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Where do you think the bottleneck is?
Is this a trick question ? smiley-wink

SD card speed depends. I read that it gets slower when you delete / create many files often on a card, without re-formatting the card.

What's your result ?

BTW, I would not use String for the filenames, but
Code:
static char filename[] = "fr0#.txt";
 
 for (int tens = '0'; tens< '3'; tens++) {
   for (int ones = '0'; ones <='9'; ones++) {
      filename[3] = ones;
      // open the file for reading:
      myFile = SD.open(filename);
      // etc.
   }
   filename[2]++;
 }

There might be enough space for 30 dynamic Strings besides the 512 byte data, but in a "run forever" scenario it's a bad idea...

And check that your byteCount does not exceed the limit (512) with a bad file
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Is this a trick question ?

Do you mean 'How the * should I know?'. Was just hoping there might be an obvious way, different to my approach, to speed up the reading of each file on the card

It's currently taking 54ms to open,read, then close each (1024byte) file.  This equates to a maximum of 18fps before any further time spent processing.

I came across http://code.google.com/p/fat16lib/ which is an optimised sd library but it only supports fat16 standard sd cards and I don't have one to test. Any idea if this would speed up file opening and reading times?


Using hex instead of csv takes 2/3 of the time, but if there is no delimiter, how do I read in values less than 0xF? ie where there is only one digit...  Can I just write 00 rather than 0 in the text file?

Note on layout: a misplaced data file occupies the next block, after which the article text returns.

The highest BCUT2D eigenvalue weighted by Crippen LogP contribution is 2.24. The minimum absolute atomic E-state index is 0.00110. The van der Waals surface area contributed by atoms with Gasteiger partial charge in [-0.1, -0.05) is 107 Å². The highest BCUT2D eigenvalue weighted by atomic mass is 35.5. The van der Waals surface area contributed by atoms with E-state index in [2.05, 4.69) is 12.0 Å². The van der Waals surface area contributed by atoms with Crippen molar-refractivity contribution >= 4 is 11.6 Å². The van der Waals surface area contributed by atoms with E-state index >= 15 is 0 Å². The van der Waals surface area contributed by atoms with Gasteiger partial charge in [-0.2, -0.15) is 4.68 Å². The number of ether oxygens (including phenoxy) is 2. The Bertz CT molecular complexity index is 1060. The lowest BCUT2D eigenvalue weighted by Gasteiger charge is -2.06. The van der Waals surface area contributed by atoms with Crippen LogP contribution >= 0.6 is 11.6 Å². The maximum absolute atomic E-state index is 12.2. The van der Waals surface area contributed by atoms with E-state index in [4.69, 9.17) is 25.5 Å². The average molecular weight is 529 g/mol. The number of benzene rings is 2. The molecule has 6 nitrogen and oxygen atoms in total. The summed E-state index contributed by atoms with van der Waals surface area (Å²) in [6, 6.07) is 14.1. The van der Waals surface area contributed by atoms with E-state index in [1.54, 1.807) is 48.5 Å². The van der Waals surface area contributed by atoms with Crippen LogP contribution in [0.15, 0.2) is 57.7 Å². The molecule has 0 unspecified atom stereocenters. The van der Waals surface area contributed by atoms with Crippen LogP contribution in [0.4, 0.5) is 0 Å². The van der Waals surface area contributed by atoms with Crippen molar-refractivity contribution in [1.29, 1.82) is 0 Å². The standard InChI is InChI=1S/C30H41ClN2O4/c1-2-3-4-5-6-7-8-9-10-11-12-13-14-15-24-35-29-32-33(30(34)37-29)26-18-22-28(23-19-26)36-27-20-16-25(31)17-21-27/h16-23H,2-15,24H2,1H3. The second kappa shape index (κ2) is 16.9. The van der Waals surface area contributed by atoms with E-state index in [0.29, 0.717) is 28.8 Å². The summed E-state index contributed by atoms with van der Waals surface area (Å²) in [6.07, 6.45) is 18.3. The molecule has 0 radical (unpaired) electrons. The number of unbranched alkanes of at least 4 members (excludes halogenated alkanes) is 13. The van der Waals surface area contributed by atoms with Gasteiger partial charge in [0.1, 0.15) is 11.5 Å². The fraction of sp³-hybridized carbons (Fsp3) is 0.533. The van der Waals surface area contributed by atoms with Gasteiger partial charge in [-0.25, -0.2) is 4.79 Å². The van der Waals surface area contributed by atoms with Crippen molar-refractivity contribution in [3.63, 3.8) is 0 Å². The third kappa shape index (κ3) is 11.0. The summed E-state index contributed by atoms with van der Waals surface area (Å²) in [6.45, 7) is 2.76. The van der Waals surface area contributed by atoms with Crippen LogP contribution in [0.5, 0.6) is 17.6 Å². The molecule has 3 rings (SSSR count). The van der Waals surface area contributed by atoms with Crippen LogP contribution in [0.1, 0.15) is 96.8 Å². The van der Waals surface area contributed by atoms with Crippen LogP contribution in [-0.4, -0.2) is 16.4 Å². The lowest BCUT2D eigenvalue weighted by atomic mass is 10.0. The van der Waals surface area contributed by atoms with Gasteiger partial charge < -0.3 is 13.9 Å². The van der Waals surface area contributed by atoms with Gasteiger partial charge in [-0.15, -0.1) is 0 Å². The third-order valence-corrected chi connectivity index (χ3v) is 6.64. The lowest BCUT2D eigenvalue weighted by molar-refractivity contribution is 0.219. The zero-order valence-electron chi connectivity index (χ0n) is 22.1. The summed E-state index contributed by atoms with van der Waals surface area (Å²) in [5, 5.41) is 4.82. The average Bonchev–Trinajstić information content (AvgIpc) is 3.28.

Thanks for your optimised filename code. I wasn't sure how to do it with chars. It's way better!


edit- also, how do I convert a char[] with a value of (for example) 'FF' into an int with a value of 255?
« Last Edit: June 07, 2012, 02:27:32 pm by mrboni » Logged

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Using hex instead of csv takes 2/3 of the time, but if there is no delimiter, how do I read in values less than 0xF? ie where there is only one digit...  Can I just write 00 rather than 0 in the text file?
That would have been my approach: Always two chars to one byte.
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how do I convert a char[] with a value of (for example) 'FF' into an int with a value of 255?
Code:
byte b = bin(c[0])<<4+bin(c[1]);

byte bin(char c)
{
  if (c >='A') return c-'A'+10;
  else return c-'0';
}

This method bin() only works for '0' ...'9' , 'A' ... 'F' . Every other character, including spaces or 'a' ... 'f' produces garbage.

BTW: If it's for absolute speed optimization, my first approach (file size does not matter) might be wrong: You might prefer binary files over human readable files.
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Thanks Michael

I've actually got it working using ascii codes, running at 25 fps for a 512byte (and 512 value) file

Attached code shows it controlling a string of ws2801 led driver chips

Seems to be a memory leak though as it stops running after a few seconds.  So close smiley

Code:
#include <SD.h>
#include "SPI.h"
#include "Adafruit_WS2801.h"